IACP Certified Diminished Value Claims – Know your rights!
By: Roy Theophilus Bent, Jr. of Houston Auto Appraisers – Bureau of Certified Auto Appraisers
Did your auto lose its value in an auto ACCIDENT due to another person’s negligence?
If so, please pay very close attention to what you are about to read because the insurance companies who are at fault are extremely tight lipped on this matter. Also, shame on you to all those auto collision shops out there who actively participate in poor quality repairs and by giving your customers a hard time when they are not satisfied with your work; while you play the “don’t ask don’t tell” games – being well aware about Diminished Value but choose not to say anything because they do not want to “jeopardize” their “dear relationships” with their paying insurance companies.
Diminished Value is the market related loss of monetary worth your vehicle has suffered as a result of its recorded involvement in a major accident. This methodology often refers to cars, trucks, commercial vehicles, heavy equipment, and other tangible property with a monetary value. With autos, the amount of diminished value depends on whether inherent diminished value or repair-related diminished value has occurred. Inherent diminished value means that since your vehicle has been involved in a major accident, you have inherited the fair market value losses associated with the resale value of your auto. Repair-related diminished value refers to substandard repair “attempts” such as poor bodywork, bondo shows, paint runs, color doesn’t match, used or aftermarket parts, lines don’t match, runs awful, etcetera.
The Federal Tort Claims Act and each State has disclosure laws that make it mandatory that previous damage be disclosed, (made known), to a prospective buyer. In every city throughout the United States, we agree that our citizens are certain that a prospective buyer wouldn’t be willing to pay the same price for two vehicles if they were exactly the same except for the governing fact that the one they were going to purchase was documented to have been involved in a major accident.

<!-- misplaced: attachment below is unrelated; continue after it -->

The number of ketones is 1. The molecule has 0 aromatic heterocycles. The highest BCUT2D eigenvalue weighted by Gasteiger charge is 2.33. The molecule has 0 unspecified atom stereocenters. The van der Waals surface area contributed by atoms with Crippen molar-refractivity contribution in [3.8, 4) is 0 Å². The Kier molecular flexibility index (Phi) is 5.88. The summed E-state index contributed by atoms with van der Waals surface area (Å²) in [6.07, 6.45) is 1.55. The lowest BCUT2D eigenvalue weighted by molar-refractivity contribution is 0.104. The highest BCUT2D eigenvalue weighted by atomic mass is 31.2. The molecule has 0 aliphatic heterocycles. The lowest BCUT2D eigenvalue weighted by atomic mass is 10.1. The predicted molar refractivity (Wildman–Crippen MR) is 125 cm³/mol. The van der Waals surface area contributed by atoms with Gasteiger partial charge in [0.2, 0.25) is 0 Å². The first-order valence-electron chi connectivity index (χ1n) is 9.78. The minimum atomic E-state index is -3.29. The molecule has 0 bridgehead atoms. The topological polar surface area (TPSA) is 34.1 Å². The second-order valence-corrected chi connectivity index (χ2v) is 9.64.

A 2008 BMW owner’s car with no accident history, worth $35,000 one second before the accident, may only be worth $26,000 after all the required repairs were made. That would mean that the vehicles owner is owed $9,000 in Diminished Value by the At-Fault Parties Insurance Provider. The amount of which the value is determined to be diminished also depends on the extent of damages that the vehicle has sustained. Keep in mind that Frame and Structural damage is weighted more heavily as a form of damage than only replacing a bumper, a fender, glass, simple touch ups or repairs less than $1,500 on the final repair bill. The diminished value amount on a classic car could be significantly higher. Be sure and hire an IACP Certified Auto Appraiser to assist you with your claim.
Diminution of value claims are normally recognized when another person was at fault. First-party claims are those in which the victim who is making the claim is at fault. Diminished value will typically not be recognized in these cases, and insurance agencies are quick to point that out. However, insurance agencies will not always reveal that third-party diminution of value claims are almost always recognized, and the damages in the form of compensation can be collected by the victim from the other person’s insurance provider. This is governed by law, which states that the victim’s circumstances must be restored as much as possible by the person who was responsible for the accident.
Due to the negligence of another party, your vehicle has lost market value. A tort has been committed against you and you are due compensation for all damages suffered.
The Texas Department of Insurance has issued a bulletin on this matter. The Texas Department of Insurance bulletin# B-0027-00 states; …“An insurer also may be obligated to pay a third party claimant for any loss of market value of the claimant’s automobile, regardless of the completeness of the repair, in a liability claim that the third party claimant may have against a policyholder. Further, an insurer may be obligated to pay a first party claimant under the Uninsured/underinsured motorist coverage provisions of the policy, for any loss of market value of the first party claimant’s automobile, regardless of the completeness of the repair”. Reviews of the Texas Pattern Jury Charges – General Negligence and Intentional Torts are written by legislature to protect the victim and to address any compulsory legalities of the tortfeasor.
Just learned something new? To learn more, please visit our website at www.HoustonAutoAppraisers.com
or give us a call toll-free at 1-877-845-2368 for more information on our IACP certified appraisal services. Remember, be informed now or lose out due to the lack of knowledge! Copied with permission from the Bureau of Certified Auto Appraisers www.BOCAA.org
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